We review compliance with the ICWA under the harmless error standard. (In re E.W. (2009) 170 Cal.App.4th 396, 402–403.) Notice is sufficient if there was substantial compliance with the applicable provisions of the ICWA. (In re Christopher I. (2003) 106 Cal.App.4th 533, 566.)
Father's claim is premised on the fact that the original notice did not include his place of birth and only contained scant information regarding the minor's other relatives. The revised notices, however, do include father's place of birth and offer much more identifying information about the minor's ancestors. The augmented record also reflects that HSA conducted a thorough investigation regarding the minor's possible Indian heritage and included all available information relevant to that determination in the revised notices that were sent to the BIA and the potentially affected tribes. Indeed, father does not argue otherwise. Moreover, the BIA and the tribes either directly responded that the minor was not a member or eligible for membership, or did so by operation of law by declining to respond within 60 days of receiving the revised notices.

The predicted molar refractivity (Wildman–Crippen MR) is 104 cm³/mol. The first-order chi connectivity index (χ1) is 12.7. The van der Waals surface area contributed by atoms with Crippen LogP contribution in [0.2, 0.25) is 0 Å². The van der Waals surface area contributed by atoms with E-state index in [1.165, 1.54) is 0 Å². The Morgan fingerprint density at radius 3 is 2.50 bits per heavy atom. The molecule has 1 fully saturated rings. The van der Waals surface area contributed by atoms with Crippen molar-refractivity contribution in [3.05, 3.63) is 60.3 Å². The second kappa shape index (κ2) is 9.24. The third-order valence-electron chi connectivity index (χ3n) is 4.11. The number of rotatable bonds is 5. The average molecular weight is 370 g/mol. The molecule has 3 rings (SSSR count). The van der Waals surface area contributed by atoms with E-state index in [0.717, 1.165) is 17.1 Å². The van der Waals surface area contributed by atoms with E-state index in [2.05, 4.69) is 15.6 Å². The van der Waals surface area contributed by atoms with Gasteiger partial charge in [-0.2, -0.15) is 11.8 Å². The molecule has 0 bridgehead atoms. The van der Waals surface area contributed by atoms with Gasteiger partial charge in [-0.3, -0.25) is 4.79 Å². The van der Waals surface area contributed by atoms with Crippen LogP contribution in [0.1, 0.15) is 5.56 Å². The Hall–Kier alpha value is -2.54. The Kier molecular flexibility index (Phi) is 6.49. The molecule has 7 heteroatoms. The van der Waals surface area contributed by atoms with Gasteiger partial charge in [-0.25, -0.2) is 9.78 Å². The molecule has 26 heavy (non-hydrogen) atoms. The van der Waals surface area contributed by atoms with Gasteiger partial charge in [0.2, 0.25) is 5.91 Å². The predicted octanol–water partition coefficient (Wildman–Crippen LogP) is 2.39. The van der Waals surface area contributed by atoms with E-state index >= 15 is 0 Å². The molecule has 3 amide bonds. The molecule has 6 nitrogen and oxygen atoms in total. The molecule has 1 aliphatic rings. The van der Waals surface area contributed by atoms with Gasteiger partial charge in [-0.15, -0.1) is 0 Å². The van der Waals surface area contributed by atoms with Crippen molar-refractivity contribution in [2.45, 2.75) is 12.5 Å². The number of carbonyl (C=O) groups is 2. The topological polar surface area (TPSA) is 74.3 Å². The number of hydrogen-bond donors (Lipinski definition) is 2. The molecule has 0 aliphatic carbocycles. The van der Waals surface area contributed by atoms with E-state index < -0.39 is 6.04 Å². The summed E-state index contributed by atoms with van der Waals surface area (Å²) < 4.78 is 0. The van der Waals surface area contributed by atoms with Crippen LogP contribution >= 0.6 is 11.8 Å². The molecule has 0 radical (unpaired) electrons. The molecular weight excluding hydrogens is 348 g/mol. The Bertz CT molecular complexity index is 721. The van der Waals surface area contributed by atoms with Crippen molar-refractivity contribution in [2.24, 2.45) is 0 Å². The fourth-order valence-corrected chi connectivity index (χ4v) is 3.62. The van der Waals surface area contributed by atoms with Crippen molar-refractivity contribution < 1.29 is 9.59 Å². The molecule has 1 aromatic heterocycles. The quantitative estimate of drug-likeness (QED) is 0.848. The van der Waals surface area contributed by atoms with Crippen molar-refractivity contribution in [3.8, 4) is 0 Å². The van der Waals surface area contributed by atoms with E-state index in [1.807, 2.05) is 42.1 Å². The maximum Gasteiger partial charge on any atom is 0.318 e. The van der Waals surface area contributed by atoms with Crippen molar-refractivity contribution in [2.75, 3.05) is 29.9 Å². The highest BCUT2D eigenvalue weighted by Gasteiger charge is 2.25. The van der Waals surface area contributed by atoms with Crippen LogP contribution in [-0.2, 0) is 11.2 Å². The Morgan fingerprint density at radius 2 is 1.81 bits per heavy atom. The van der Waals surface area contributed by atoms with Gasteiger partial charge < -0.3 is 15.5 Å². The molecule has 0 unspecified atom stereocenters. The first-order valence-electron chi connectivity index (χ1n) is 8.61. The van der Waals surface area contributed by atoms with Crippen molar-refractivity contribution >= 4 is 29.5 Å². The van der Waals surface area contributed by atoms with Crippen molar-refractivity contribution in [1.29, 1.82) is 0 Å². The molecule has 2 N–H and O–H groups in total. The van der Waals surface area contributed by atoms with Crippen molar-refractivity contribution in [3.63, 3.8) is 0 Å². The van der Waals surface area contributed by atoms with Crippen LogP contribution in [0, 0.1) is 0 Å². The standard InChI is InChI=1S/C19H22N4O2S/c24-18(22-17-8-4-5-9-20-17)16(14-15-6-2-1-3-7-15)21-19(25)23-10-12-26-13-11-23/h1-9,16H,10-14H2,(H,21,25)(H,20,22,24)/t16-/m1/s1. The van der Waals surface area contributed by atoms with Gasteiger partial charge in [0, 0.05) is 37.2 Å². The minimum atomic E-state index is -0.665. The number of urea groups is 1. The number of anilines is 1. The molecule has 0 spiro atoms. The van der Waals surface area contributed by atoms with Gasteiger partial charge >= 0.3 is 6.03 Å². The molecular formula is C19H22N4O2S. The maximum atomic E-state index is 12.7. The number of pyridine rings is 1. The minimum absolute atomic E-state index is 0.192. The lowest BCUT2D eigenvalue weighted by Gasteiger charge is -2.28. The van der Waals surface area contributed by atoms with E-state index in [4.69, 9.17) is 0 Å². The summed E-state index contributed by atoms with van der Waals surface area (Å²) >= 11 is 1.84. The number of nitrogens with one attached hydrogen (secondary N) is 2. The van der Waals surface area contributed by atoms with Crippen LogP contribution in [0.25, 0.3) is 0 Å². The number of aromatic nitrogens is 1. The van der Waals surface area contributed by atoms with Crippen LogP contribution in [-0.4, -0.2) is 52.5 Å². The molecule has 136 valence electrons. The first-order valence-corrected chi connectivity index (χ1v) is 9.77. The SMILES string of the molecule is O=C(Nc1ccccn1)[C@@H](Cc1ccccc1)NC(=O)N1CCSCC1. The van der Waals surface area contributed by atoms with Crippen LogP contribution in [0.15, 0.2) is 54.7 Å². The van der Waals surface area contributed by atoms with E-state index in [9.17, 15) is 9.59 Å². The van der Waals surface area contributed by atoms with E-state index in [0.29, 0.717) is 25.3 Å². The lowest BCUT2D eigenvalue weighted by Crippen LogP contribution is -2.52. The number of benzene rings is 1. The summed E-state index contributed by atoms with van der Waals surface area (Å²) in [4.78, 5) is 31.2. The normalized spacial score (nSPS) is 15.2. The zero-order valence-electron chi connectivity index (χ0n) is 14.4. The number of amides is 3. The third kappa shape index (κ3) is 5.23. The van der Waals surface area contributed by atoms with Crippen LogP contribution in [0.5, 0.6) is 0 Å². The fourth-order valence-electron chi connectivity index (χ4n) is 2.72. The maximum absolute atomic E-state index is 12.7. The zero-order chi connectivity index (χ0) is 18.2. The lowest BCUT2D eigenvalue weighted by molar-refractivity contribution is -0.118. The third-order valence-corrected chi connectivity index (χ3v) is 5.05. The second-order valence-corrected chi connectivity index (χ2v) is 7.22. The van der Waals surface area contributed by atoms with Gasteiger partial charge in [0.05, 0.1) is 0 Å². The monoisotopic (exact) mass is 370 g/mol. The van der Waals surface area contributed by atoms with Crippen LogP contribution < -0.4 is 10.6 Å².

Accordingly, the court correctly found that the revised notices were sufficient and that the ICWA did not apply.
The judgment is affirmed.


We concur:



Ellen Gay Conroy, Judge

Superior Court County of Ventura

Lee Gulliver, under appointment by the Court of Appeal, for Defendant and Appellant.
Leroy Smith, County Counsel, Oliver G. Hess, Assistant County Counsel, for Plaintiff and Respondent.

[1] All further undesignated statutory references are to the Welfare and Institutions Code.
[2] L.R. is not a party to this appeal.